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Nationwide study to boost prevention of leptospirosis

28 September 2015

Nationwide study to boost prevention of leptospirosis

A nationwide dairy farm survey is under way as part of a project to evaluate the effectiveness of current vaccination practices to prevent leptospirosis in dairy herds – the country’s most common zoonotic disease that affects the health of both animals and people on pastoral farms.

A Massey University pilot study in 2010-11 found 13 per cent of cows that were supposedly properly vaccinated were shedding leptospires in 44 Manawatu, Waikato and Southland herds, with 30 per cent of herds affected. While it was not representative of the New Zealand dairy population it raised questions about the effectiveness of vaccination programmes used on those farms, including the age of calves when first vaccinated.

Professor Cord Heuer, from Massey University’s Institute of Veterinary, Animal and Biomedical Sciences, says the present project, which began in June, aims to clarify the findings from the initial study that provided only limited insight due to the small sample used.

The project will focus on reducing leptospirosis risks in dairy cattle by surveying farmers about vaccination practices, collecting blood and urine samples from stock and collating other information to find out best practice for leptospirosis vaccination.

“We will look at the extent of animal exposure and shedding (the release of bacteria into the environment from urine), current vaccination practices against leptospirosis and links with antibody prevalence and shedding.

“Ultimately, this research will be used to update best practice guidelines for farmers, veterinarians and industry stakeholders, to reduce the risk of leptospirosis infection in both animals and the people that work on farms and in the dairy industry.”

Randomly selected dairy farmers throughout New Zealand will be participating in this research and will be contacted initially by the Massey team.

Dairy veterinarians are also being encouraged to promote the study to their clients.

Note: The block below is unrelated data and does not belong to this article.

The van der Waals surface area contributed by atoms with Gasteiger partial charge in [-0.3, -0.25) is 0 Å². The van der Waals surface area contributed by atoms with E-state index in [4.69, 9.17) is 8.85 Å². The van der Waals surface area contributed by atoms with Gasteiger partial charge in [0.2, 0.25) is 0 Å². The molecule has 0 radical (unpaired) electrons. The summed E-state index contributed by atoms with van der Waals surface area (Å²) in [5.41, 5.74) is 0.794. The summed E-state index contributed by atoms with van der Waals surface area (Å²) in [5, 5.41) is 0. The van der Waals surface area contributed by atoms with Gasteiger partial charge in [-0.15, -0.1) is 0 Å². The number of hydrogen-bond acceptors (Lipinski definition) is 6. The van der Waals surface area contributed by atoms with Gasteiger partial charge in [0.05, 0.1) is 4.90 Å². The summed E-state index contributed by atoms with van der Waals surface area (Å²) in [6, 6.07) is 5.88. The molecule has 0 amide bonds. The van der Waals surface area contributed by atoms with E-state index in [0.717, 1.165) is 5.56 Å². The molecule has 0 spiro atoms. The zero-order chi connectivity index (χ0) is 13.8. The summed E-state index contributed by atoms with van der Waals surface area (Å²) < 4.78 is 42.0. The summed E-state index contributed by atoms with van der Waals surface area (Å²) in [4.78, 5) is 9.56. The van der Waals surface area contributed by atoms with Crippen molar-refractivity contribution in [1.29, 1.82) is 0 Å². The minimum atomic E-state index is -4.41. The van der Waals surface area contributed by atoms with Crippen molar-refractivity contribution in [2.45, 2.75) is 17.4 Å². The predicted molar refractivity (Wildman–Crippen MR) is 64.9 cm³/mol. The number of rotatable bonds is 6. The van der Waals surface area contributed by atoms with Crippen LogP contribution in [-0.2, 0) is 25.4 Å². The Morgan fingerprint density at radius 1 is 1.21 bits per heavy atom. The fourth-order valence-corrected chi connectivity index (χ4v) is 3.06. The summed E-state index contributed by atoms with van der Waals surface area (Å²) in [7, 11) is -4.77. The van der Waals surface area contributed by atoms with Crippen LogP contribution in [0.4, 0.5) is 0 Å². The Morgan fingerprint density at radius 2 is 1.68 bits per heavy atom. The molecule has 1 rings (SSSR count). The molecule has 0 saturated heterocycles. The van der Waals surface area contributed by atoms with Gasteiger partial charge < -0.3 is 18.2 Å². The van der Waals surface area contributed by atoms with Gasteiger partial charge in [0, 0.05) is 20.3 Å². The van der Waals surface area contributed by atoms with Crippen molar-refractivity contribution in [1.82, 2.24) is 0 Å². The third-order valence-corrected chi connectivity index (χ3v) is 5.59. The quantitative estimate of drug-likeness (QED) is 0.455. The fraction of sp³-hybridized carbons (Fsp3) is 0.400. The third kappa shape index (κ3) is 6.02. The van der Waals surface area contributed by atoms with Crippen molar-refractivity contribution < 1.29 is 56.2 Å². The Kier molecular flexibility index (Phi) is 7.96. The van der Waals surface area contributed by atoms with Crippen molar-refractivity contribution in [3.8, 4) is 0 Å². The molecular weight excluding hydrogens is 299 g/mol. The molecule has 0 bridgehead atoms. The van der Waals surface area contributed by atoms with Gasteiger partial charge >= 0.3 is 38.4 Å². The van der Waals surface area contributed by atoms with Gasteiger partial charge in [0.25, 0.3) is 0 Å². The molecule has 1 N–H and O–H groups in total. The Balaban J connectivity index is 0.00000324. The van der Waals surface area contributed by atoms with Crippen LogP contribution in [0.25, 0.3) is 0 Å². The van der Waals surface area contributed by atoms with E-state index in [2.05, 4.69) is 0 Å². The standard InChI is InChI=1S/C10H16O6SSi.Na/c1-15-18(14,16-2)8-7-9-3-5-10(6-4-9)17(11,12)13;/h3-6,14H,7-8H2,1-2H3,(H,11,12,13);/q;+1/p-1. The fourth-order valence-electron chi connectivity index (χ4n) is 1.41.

Sampling is scheduled to begin in December and will target 200 dairy herds across all regions, stratified by the number of lactating cows per herd. Twenty cows per herd will be randomly selected for blood and urine samples by each farm’s veterinarians. A bulk milk sample will also be collected.

The study is being overseen by the Farmers Leptospirosis Action Group (FLAG), which includes representatives from Massey University, the New Zealand Veterinary Association, Rural Women New Zealand and DairyNZ. Funding has been provided by the Sustainable Farming Fund of the Ministry for Primary Industries, AgMardt, industry and stakeholder groups.

The study will be subject to animal ethics approval and farms will not be individually identified to ensure confidentiality.



What is leptospirosis?

Leptospirosis is an infectious bacterial disease caused by leptospires. These multiply in the kidneys of animals and are shed in the urine. They can also infect reproductive tissue. Leptospirosis affects many types of animals as well as humans.

How do people catch leptospirosis?

Transmission of the bacteria occurs when infected animal urine, or water contaminated with urine, gets in your eyes, nose, mouth or through cracks in your skin.

For dairy farmers it is usually by way of infected cattle urine through cuts in the skin, assisting in animal birth, or handling membranes, kidneys or bladders. Infected pigs are also a common source of infection for humans because of the exposure to urine. Contact with urine from infected rats, mice and hedgehogs is also a common source of infection, eg handling calf feed contaminated by rat urine.

What are the symptoms for humans?
It may just feel like a bad case of flu, with headaches and fever. Some people become seriously ill and need hospital intensive care, and it can cause death. The disease might progress to kidney failure, liver failure or meningitis, requiring hospitalisation. Pregnant women who catch Leptospirosis can miscarry. Symptoms are often prolonged and recurrent because the physical damage to the kidney and liver may remain after the infection has cleared. Some farmers who have contracted leptospirosis have permanent kidney failure and so require dialysis. Leptospirosis can be very costly as people may be unable to work for months, or even unable to fulfil the physical requirements of running a farm.

Who should I contact, if I suspect leptospirosis?

In Animals – Contact your veterinarian.

In Humans – Contact your physician.

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